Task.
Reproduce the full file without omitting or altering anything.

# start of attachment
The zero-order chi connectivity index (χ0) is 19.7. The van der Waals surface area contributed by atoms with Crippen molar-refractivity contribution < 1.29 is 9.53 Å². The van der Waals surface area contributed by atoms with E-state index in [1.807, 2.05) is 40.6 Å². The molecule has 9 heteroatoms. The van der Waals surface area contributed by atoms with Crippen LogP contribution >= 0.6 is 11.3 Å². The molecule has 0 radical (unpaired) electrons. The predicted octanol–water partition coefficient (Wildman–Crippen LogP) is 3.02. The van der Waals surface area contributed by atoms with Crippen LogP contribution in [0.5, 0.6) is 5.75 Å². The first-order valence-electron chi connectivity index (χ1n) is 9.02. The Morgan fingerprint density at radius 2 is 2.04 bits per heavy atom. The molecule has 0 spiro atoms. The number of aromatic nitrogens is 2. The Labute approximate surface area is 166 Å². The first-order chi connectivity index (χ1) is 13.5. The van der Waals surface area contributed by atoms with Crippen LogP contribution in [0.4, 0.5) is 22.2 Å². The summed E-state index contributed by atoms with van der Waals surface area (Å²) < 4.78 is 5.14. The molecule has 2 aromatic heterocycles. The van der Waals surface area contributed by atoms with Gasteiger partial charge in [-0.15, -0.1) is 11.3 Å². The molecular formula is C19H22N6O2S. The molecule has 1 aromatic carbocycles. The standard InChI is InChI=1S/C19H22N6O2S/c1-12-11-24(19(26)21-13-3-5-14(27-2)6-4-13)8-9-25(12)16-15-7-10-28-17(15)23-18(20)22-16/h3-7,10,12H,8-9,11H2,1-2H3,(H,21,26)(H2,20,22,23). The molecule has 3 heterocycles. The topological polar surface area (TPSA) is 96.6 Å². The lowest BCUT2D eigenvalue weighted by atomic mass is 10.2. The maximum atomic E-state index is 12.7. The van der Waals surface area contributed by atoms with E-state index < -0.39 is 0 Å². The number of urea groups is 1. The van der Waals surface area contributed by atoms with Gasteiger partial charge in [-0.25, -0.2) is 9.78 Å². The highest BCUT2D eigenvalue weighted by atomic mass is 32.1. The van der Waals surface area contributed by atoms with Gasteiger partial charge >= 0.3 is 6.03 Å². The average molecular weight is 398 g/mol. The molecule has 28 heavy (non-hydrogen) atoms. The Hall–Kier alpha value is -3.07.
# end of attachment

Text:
The zero-order chi connectivity index (χ0) is 19.7. The van der Waals surface area contributed by atoms with Crippen molar-refractivity contribution < 1.29 is 9.53 Å². The van der Waals surface area contributed by atoms with E-state index in [1.807, 2.05) is 40.6 Å². The molecule has 9 heteroatoms. The van der Waals surface area contributed by atoms with Crippen LogP contribution >= 0.6 is 11.3 Å². The molecule has 0 radical (unpaired) electrons. The predicted octanol–water partition coefficient (Wildman–Crippen LogP) is 3.02. The van der Waals surface area contributed by atoms with Crippen LogP contribution in [0.5, 0.6) is 5.75 Å². The first-order valence-electron chi connectivity index (χ1n) is 9.02. The Morgan fingerprint density at radius 2 is 2.04 bits per heavy atom. The molecule has 0 spiro atoms. The number of aromatic nitrogens is 2. The Labute approximate surface area is 166 Å². The first-order chi connectivity index (χ1) is 13.5. The van der Waals surface area contributed by atoms with Crippen LogP contribution in [0.4, 0.5) is 22.2 Å². The summed E-state index contributed by atoms with van der Waals surface area (Å²) < 4.78 is 5.14. The molecule has 2 aromatic heterocycles. The van der Waals surface area contributed by atoms with Gasteiger partial charge in [-0.15, -0.1) is 11.3 Å². The molecular formula is C19H22N6O2S. The molecule has 1 aromatic carbocycles. The standard InChI is InChI=1S/C19H22N6O2S/c1-12-11-24(19(26)21-13-3-5-14(27-2)6-4-13)8-9-25(12)16-15-7-10-28-17(15)23-18(20)22-16/h3-7,10,12H,8-9,11H2,1-2H3,(H,21,26)(H2,20,22,23). The molecule has 3 heterocycles. The topological polar surface area (TPSA) is 96.6 Å². The lowest BCUT2D eigenvalue weighted by atomic mass is 10.2. The maximum atomic E-state index is 12.7. The van der Waals surface area contributed by atoms with E-state index < -0.39 is 0 Å². The number of urea groups is 1. The van der Waals surface area contributed by atoms with Gasteiger partial charge in [-0.25, -0.2) is 9.78 Å². The highest BCUT2D eigenvalue weighted by atomic mass is 32.1. The van der Waals surface area contributed by atoms with Gasteiger partial charge >= 0.3 is 6.03 Å². The average molecular weight is 398 g/mol. The molecule has 28 heavy (non-hydrogen) atoms. The Hall–Kier alpha value is -3.07.